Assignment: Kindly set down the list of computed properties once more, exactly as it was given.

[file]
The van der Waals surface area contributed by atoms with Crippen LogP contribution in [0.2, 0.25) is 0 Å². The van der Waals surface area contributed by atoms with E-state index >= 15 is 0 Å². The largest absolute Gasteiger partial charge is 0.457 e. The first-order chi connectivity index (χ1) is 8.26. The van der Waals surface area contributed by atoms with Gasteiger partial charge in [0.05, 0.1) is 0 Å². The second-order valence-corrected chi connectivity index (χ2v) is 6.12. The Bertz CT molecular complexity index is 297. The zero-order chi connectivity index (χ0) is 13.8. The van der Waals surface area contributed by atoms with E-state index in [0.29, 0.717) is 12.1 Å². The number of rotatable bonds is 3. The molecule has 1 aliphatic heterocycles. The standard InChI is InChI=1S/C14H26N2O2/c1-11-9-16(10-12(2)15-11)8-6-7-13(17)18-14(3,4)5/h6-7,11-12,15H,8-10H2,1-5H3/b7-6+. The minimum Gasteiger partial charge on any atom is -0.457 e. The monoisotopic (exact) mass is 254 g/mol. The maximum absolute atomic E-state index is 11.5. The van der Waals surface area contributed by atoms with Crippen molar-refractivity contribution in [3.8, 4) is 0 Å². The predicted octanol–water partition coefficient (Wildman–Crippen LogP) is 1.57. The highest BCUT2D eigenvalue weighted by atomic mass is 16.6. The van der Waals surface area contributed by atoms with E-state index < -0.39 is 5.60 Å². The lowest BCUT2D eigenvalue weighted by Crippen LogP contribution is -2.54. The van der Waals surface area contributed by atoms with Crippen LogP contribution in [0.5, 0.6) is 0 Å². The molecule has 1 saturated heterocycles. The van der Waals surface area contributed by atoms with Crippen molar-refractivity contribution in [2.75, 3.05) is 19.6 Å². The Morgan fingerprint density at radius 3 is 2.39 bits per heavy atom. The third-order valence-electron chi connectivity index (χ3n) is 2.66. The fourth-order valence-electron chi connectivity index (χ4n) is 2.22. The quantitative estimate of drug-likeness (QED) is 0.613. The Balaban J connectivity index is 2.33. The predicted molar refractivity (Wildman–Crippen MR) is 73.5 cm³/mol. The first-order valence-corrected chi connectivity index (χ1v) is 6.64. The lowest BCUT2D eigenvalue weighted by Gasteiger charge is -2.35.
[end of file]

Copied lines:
The van der Waals surface area contributed by atoms with Crippen LogP contribution in [0.2, 0.25) is 0 Å². The van der Waals surface area contributed by atoms with E-state index >= 15 is 0 Å². The largest absolute Gasteiger partial charge is 0.457 e. The first-order chi connectivity index (χ1) is 8.26. The van der Waals surface area contributed by atoms with Gasteiger partial charge in [0.05, 0.1) is 0 Å². The second-order valence-corrected chi connectivity index (χ2v) is 6.12. The Bertz CT molecular complexity index is 297. The zero-order chi connectivity index (χ0) is 13.8. The van der Waals surface area contributed by atoms with E-state index in [0.29, 0.717) is 12.1 Å². The number of rotatable bonds is 3. The molecule has 1 aliphatic heterocycles. The standard InChI is InChI=1S/C14H26N2O2/c1-11-9-16(10-12(2)15-11)8-6-7-13(17)18-14(3,4)5/h6-7,11-12,15H,8-10H2,1-5H3/b7-6+. The minimum Gasteiger partial charge on any atom is -0.457 e. The monoisotopic (exact) mass is 254 g/mol. The maximum absolute atomic E-state index is 11.5. The van der Waals surface area contributed by atoms with Crippen molar-refractivity contribution in [3.8, 4) is 0 Å². The predicted octanol–water partition coefficient (Wildman–Crippen LogP) is 1.57. The highest BCUT2D eigenvalue weighted by atomic mass is 16.6. The van der Waals surface area contributed by atoms with E-state index < -0.39 is 5.60 Å². The lowest BCUT2D eigenvalue weighted by Crippen LogP contribution is -2.54. The van der Waals surface area contributed by atoms with Crippen LogP contribution in [0.5, 0.6) is 0 Å². The molecule has 1 saturated heterocycles. The van der Waals surface area contributed by atoms with Crippen molar-refractivity contribution in [2.75, 3.05) is 19.6 Å². The Morgan fingerprint density at radius 3 is 2.39 bits per heavy atom. The third-order valence-electron chi connectivity index (χ3n) is 2.66. The fourth-order valence-electron chi connectivity index (χ4n) is 2.22. The quantitative estimate of drug-likeness (QED) is 0.613. The Balaban J connectivity index is 2.33. The predicted molar refractivity (Wildman–Crippen MR) is 73.5 cm³/mol. The first-order valence-corrected chi connectivity index (χ1v) is 6.64. The lowest BCUT2D eigenvalue weighted by Gasteiger charge is -2.35.